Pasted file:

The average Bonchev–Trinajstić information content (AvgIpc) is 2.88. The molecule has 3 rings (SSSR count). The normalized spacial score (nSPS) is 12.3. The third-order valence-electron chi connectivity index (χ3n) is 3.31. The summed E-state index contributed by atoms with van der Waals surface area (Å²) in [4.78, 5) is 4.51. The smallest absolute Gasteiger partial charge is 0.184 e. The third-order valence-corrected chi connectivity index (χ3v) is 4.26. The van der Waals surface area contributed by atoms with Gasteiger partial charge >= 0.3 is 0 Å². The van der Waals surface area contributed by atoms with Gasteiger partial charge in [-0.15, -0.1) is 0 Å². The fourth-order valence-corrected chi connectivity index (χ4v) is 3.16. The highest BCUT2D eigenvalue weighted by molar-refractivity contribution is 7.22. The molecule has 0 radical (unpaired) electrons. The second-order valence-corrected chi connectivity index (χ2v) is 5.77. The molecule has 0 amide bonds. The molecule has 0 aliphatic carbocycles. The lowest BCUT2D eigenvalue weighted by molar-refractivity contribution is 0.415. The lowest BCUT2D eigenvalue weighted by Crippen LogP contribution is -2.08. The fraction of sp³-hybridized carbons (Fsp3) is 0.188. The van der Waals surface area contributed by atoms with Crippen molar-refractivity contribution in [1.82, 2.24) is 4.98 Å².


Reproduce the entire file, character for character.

The average Bonchev–Trinajstić information content (AvgIpc) is 2.88. The molecule has 3 rings (SSSR count). The normalized spacial score (nSPS) is 12.3. The third-order valence-electron chi connectivity index (χ3n) is 3.31. The summed E-state index contributed by atoms with van der Waals surface area (Å²) in [4.78, 5) is 4.51. The smallest absolute Gasteiger partial charge is 0.184 e. The third-order valence-corrected chi connectivity index (χ3v) is 4.26. The van der Waals surface area contributed by atoms with Gasteiger partial charge >= 0.3 is 0 Å². The van der Waals surface area contributed by atoms with Gasteiger partial charge in [-0.15, -0.1) is 0 Å². The fourth-order valence-corrected chi connectivity index (χ4v) is 3.16. The highest BCUT2D eigenvalue weighted by molar-refractivity contribution is 7.22. The molecule has 0 radical (unpaired) electrons. The second-order valence-corrected chi connectivity index (χ2v) is 5.77. The molecule has 0 amide bonds. The molecule has 0 aliphatic carbocycles. The lowest BCUT2D eigenvalue weighted by molar-refractivity contribution is 0.415. The lowest BCUT2D eigenvalue weighted by Crippen LogP contribution is -2.08. The fraction of sp³-hybridized carbons (Fsp3) is 0.188. The van der Waals surface area contributed by atoms with Crippen molar-refractivity contribution in [1.82, 2.24) is 4.98 Å².